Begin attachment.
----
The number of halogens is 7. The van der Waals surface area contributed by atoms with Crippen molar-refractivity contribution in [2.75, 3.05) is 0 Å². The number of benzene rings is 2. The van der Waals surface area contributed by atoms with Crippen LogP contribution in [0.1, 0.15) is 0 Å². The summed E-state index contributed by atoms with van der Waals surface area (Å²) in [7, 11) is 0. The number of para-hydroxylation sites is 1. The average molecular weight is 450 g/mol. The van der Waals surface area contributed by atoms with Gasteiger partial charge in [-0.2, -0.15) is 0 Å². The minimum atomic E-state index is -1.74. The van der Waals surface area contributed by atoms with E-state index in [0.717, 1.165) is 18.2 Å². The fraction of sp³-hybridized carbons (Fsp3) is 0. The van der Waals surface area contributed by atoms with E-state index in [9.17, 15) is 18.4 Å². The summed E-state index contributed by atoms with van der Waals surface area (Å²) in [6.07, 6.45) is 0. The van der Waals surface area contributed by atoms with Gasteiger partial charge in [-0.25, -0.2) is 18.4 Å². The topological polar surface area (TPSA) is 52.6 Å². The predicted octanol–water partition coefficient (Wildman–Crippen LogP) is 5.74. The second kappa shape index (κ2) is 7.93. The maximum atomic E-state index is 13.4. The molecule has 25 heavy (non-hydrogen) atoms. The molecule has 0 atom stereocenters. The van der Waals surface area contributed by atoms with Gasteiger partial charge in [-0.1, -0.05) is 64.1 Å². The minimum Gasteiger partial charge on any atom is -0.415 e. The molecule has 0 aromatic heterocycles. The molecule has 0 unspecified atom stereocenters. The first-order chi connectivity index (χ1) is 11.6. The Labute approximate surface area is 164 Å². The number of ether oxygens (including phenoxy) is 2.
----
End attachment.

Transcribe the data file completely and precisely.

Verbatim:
The number of halogens is 7. The van der Waals surface area contributed by atoms with Crippen molar-refractivity contribution in [2.75, 3.05) is 0 Å². The number of benzene rings is 2. The van der Waals surface area contributed by atoms with Crippen LogP contribution in [0.1, 0.15) is 0 Å². The summed E-state index contributed by atoms with van der Waals surface area (Å²) in [7, 11) is 0. The number of para-hydroxylation sites is 1. The average molecular weight is 450 g/mol. The van der Waals surface area contributed by atoms with Gasteiger partial charge in [-0.2, -0.15) is 0 Å². The minimum atomic E-state index is -1.74. The van der Waals surface area contributed by atoms with E-state index in [0.717, 1.165) is 18.2 Å². The fraction of sp³-hybridized carbons (Fsp3) is 0. The van der Waals surface area contributed by atoms with E-state index in [9.17, 15) is 18.4 Å². The summed E-state index contributed by atoms with van der Waals surface area (Å²) in [6.07, 6.45) is 0. The van der Waals surface area contributed by atoms with Gasteiger partial charge in [-0.25, -0.2) is 18.4 Å². The topological polar surface area (TPSA) is 52.6 Å². The predicted octanol–water partition coefficient (Wildman–Crippen LogP) is 5.74. The second kappa shape index (κ2) is 7.93. The maximum atomic E-state index is 13.4. The molecule has 25 heavy (non-hydrogen) atoms. The molecule has 0 atom stereocenters. The van der Waals surface area contributed by atoms with Gasteiger partial charge in [-0.1, -0.05) is 64.1 Å². The minimum Gasteiger partial charge on any atom is -0.415 e. The molecule has 0 aromatic heterocycles. The molecule has 0 unspecified atom stereocenters. The first-order chi connectivity index (χ1) is 11.6. The Labute approximate surface area is 164 Å². The number of ether oxygens (including phenoxy) is 2.